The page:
I was a child when my grandfather was already an old man. Five decades of railroading had made my grandfather weathered and strong, like saddle leather. At 65 he was still as strong as John Henry.

But this is not a story about railroad houses or railroaders. The U.P. White house was not the object of our trips, it was merely a staging area. Our trips to Wyoming were all about fishing with our grandparents. This is a story of fishing gear and fishermen.


Part one in on-going series in which the World's Best Mechanical Engineer, aka B1-67er, will write about fishing gear and fishermen.

Stay tuned.

when super smart nerds who have changed our world vote


During the administration of George W. Bush, vital parts of our country's scientific enterprise have been damaged by stagnant or declining federal support. The government's scientific advisory process has been distorted by political considerations. As a result, our once dominant position in the scientific world has been shaken and our prosperity has been placed at risk. We have lost time critical for the development of new ways to provide energy, treat disease, reverse climate change, strengthen our security, and improve our economy.

We have watched Senator Obama's approach to these issues with admiration. We especially applaud his emphasis during the campaign on the power of science and technology to enhance our nation's competitiveness. In particular, we support the measures he plans to take – through new initiatives in education and training, expanded research funding, an unbiased process for obtaining scientific advice, and an appropriate balance of basic and applied research – to meet the nation's and the world's most urgent needs.


Excerpted from a letter of support issued on 25 September and signed by 61 Nobel Prize winning scientists endorsing Senator Barack Obama for President of the United States of America because he is "a visionary leader who can ensure the future of our traditional strengths in science and technology ... who can harness those strengths to address many of our greatest problems: energy, disease, climate change, security, and economic competitiveness."

Here's the whole letter with the complete list of Nobelists »

Saturday, September 27, 2008

speaking of children's books



give it up


As of Friday, Planned Parenthood had taken in $802,678 in donations from 31,313 people. ... More than two-thirds of the individuals are first-time donors to Planned Parenthood ... and the money came in from all 50 states.


The New York Times reporting on the success of an anonymous email campaign which encouraged recipients to "make a donation to Planned Parenthood, of any amount. In Sarah Palin's name."

Go ahead -- give a little »

Related: John McCain on the benefits of using a condom »

Friday, September 26, 2008

alice's adventures in microscopic wonderland


Illustrator Colleen Champ used micrographs of natural objects created by Dennis Kunkel and arranged them into a picture of three beetles enjoying tea at a table of butterfly wings, surrounded by a field of crystallized vitamin C.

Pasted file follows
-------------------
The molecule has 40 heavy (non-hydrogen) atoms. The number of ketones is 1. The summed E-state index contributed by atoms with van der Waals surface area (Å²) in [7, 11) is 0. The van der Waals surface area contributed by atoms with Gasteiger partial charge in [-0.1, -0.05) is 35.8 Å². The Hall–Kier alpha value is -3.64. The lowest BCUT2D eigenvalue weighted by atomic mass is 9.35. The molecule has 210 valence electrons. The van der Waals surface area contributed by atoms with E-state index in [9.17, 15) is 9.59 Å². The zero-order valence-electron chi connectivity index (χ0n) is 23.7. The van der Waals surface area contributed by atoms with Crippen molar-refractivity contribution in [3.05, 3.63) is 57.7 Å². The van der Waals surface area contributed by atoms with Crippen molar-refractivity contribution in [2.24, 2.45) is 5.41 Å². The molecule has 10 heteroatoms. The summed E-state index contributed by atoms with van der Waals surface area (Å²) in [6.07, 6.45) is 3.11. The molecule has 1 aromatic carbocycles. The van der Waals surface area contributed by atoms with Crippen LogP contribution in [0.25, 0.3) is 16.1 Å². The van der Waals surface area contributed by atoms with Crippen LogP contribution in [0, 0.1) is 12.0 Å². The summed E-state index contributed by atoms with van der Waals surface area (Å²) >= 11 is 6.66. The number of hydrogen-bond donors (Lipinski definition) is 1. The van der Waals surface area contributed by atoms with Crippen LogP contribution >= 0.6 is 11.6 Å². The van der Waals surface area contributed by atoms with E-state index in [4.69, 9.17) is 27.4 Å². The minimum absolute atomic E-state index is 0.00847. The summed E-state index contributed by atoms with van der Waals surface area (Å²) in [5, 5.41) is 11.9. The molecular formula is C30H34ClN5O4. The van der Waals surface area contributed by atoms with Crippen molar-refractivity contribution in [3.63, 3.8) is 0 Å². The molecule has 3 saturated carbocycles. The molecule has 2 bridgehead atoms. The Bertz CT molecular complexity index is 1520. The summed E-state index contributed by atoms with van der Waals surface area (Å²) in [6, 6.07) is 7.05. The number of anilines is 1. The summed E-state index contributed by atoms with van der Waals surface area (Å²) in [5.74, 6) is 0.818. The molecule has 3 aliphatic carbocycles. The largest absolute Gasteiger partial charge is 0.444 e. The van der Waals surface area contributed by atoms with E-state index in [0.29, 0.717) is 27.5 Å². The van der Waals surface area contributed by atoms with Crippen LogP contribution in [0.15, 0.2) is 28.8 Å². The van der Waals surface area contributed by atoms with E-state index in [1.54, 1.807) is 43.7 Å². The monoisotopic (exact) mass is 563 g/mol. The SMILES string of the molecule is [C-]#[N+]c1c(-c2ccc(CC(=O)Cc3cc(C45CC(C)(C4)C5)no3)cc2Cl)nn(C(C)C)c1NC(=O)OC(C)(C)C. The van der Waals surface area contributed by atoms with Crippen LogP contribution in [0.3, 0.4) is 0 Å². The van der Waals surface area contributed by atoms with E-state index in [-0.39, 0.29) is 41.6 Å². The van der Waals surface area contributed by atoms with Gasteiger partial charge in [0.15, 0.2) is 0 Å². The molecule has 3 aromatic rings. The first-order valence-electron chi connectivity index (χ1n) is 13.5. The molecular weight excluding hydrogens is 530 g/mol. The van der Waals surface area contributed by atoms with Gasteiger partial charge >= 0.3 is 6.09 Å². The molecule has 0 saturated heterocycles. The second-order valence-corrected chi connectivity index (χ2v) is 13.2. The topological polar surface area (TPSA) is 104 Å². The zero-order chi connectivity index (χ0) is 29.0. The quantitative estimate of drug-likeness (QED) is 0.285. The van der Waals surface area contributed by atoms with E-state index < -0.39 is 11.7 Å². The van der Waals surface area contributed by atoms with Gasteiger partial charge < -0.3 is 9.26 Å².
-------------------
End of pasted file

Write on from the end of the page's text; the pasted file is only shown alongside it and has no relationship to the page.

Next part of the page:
National Geographic's write up of Colleen Champ's illustrations for Alice's Adventures in Microscopic Wonderland, a winner in the 2008 International Science & Engineering Visualization Challenge.

p.s. First person to find two copies of this book available for sale online wins a free copy from me -- 'cause I can't find it anywhere.

testing 1, 2, 3





More from the Horizon 202 test roll (a Flickr slideshow) »

test roll


I picked up my first Horizon 202 [1] prints from the photo lab today.

They were test rolls for a new and unfamiliar camera, and I was hand metering for the first time in a long time, so I expected overexposures and maybe some lens issues.

I got both.

But I wasn’t expecting the lab to make such a cluster of the development work. Especially after I told them that they were panoramic shots when I dropped off the rolls on my run to the airport the day before last.

They had a half a dozen good reasons for why I got 4x6 prints back sliced any which way instead of panoramics (when a simple “woops. sorry. we goofed.” would have worked just fine.) I told them I’d be happy to pay for the negatives (even though those, too, are mangled) but not the prints. They seemed startled that I wasn’t chewing them a new one and, rather than figuring out how to charge me for a fraction of my order, said go ahead, they’re yours.

So I didn’t pay a dime for the development, which in some ways is a shame, because as I’m patching them back together again -- avoiding the temptation to match my seams and deciding instead to show a clear gutter where the machine cut the print, which sometimes leads to repetitions -- and as I’m patching them together I’m slowly falling in love with this beautiful mess.

Plus, bonus points for the fact that the swing lens appears to go quirky when it gets to the far right hand side of the frame, and on several of these prints the odd machine crop has created some really remarkable remnants -- that I think I might like even more than the parent composition.

cow wash, fragment


[1] a Soviet made swing lens panoramic camera from the 1970s that I picked up recently on eBay.